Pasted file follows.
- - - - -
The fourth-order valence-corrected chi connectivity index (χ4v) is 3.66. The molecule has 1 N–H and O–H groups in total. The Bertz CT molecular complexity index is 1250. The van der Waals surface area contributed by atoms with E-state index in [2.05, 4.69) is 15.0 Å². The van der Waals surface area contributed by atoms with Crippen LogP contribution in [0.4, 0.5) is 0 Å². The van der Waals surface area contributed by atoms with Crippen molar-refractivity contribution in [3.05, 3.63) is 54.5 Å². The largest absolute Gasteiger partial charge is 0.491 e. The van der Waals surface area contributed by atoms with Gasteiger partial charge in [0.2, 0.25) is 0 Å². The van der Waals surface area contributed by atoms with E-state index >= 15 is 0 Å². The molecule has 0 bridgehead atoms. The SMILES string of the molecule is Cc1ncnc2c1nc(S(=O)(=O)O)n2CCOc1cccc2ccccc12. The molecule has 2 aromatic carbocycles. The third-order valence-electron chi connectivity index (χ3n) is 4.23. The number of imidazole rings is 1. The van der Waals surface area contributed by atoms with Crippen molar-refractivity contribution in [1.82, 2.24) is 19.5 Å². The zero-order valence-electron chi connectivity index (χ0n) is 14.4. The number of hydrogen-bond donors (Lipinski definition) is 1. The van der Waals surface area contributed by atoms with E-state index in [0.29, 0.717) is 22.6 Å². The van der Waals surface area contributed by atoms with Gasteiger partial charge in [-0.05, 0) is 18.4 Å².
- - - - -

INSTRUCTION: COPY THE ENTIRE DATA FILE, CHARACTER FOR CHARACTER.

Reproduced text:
The fourth-order valence-corrected chi connectivity index (χ4v) is 3.66. The molecule has 1 N–H and O–H groups in total. The Bertz CT molecular complexity index is 1250. The van der Waals surface area contributed by atoms with E-state index in [2.05, 4.69) is 15.0 Å². The van der Waals surface area contributed by atoms with Crippen LogP contribution in [0.4, 0.5) is 0 Å². The van der Waals surface area contributed by atoms with Crippen molar-refractivity contribution in [3.05, 3.63) is 54.5 Å². The largest absolute Gasteiger partial charge is 0.491 e. The van der Waals surface area contributed by atoms with Gasteiger partial charge in [0.2, 0.25) is 0 Å². The van der Waals surface area contributed by atoms with E-state index >= 15 is 0 Å². The molecule has 0 bridgehead atoms. The SMILES string of the molecule is Cc1ncnc2c1nc(S(=O)(=O)O)n2CCOc1cccc2ccccc12. The molecule has 2 aromatic carbocycles. The third-order valence-electron chi connectivity index (χ3n) is 4.23. The number of imidazole rings is 1. The van der Waals surface area contributed by atoms with Crippen molar-refractivity contribution in [1.82, 2.24) is 19.5 Å². The zero-order valence-electron chi connectivity index (χ0n) is 14.4. The number of hydrogen-bond donors (Lipinski definition) is 1. The van der Waals surface area contributed by atoms with E-state index in [0.29, 0.717) is 22.6 Å². The van der Waals surface area contributed by atoms with Gasteiger partial charge in [-0.05, 0) is 18.4 Å².